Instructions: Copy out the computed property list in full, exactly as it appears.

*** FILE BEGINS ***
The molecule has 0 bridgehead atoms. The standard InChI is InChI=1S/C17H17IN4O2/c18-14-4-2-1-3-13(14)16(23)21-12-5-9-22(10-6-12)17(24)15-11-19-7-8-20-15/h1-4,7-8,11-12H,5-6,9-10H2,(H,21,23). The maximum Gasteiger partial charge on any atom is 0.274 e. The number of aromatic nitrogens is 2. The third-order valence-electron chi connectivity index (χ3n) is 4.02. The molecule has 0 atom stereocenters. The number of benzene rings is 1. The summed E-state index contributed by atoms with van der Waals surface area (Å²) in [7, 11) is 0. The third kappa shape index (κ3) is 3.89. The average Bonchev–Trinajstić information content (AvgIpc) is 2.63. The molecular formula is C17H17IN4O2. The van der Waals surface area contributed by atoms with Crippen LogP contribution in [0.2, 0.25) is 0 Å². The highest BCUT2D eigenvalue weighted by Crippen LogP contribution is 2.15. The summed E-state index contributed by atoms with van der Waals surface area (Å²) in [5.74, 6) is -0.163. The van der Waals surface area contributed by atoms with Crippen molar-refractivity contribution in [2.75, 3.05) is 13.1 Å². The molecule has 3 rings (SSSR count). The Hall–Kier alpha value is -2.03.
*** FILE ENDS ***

The molecule has 0 bridgehead atoms. The standard InChI is InChI=1S/C17H17IN4O2/c18-14-4-2-1-3-13(14)16(23)21-12-5-9-22(10-6-12)17(24)15-11-19-7-8-20-15/h1-4,7-8,11-12H,5-6,9-10H2,(H,21,23). The maximum Gasteiger partial charge on any atom is 0.274 e. The number of aromatic nitrogens is 2. The third-order valence-electron chi connectivity index (χ3n) is 4.02. The molecule has 0 atom stereocenters. The number of benzene rings is 1. The summed E-state index contributed by atoms with van der Waals surface area (Å²) in [7, 11) is 0. The third kappa shape index (κ3) is 3.89. The average Bonchev–Trinajstić information content (AvgIpc) is 2.63. The molecular formula is C17H17IN4O2. The van der Waals surface area contributed by atoms with Crippen LogP contribution in [0.2, 0.25) is 0 Å². The highest BCUT2D eigenvalue weighted by Crippen LogP contribution is 2.15. The summed E-state index contributed by atoms with van der Waals surface area (Å²) in [5.74, 6) is -0.163. The van der Waals surface area contributed by atoms with Crippen molar-refractivity contribution in [2.75, 3.05) is 13.1 Å². The molecule has 3 rings (SSSR count). The Hall–Kier alpha value is -2.03.